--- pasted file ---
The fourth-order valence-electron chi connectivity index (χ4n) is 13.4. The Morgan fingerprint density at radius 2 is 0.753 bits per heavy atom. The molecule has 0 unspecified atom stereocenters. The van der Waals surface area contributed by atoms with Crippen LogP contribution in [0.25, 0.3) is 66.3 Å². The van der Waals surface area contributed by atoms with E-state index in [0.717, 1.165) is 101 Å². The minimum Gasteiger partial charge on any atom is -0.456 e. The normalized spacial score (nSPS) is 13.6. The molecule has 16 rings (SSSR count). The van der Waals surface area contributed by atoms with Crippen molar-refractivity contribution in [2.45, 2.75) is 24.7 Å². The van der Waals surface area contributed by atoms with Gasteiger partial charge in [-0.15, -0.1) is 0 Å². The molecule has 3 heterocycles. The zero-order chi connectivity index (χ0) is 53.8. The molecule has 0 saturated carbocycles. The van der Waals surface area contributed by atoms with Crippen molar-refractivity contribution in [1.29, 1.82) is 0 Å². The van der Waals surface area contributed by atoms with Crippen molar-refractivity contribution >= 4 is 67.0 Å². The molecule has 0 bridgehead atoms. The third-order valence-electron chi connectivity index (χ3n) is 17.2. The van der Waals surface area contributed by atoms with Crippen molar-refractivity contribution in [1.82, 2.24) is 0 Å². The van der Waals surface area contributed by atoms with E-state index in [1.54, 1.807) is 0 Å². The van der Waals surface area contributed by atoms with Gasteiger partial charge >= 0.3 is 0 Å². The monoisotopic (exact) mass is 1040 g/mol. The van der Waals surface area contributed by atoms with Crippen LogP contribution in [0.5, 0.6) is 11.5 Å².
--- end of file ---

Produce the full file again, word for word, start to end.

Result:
The fourth-order valence-electron chi connectivity index (χ4n) is 13.4. The Morgan fingerprint density at radius 2 is 0.753 bits per heavy atom. The molecule has 0 unspecified atom stereocenters. The van der Waals surface area contributed by atoms with Crippen LogP contribution in [0.25, 0.3) is 66.3 Å². The van der Waals surface area contributed by atoms with E-state index in [0.717, 1.165) is 101 Å². The minimum Gasteiger partial charge on any atom is -0.456 e. The normalized spacial score (nSPS) is 13.6. The molecule has 16 rings (SSSR count). The van der Waals surface area contributed by atoms with Crippen molar-refractivity contribution in [2.45, 2.75) is 24.7 Å². The van der Waals surface area contributed by atoms with Gasteiger partial charge in [-0.15, -0.1) is 0 Å². The molecule has 3 heterocycles. The zero-order chi connectivity index (χ0) is 53.8. The molecule has 0 saturated carbocycles. The van der Waals surface area contributed by atoms with Crippen molar-refractivity contribution in [1.29, 1.82) is 0 Å². The van der Waals surface area contributed by atoms with Crippen molar-refractivity contribution >= 4 is 67.0 Å². The molecule has 0 bridgehead atoms. The third-order valence-electron chi connectivity index (χ3n) is 17.2. The van der Waals surface area contributed by atoms with Crippen molar-refractivity contribution in [1.82, 2.24) is 0 Å². The van der Waals surface area contributed by atoms with E-state index in [1.54, 1.807) is 0 Å². The van der Waals surface area contributed by atoms with Gasteiger partial charge >= 0.3 is 0 Å². The monoisotopic (exact) mass is 1040 g/mol. The van der Waals surface area contributed by atoms with Crippen LogP contribution in [0.5, 0.6) is 11.5 Å².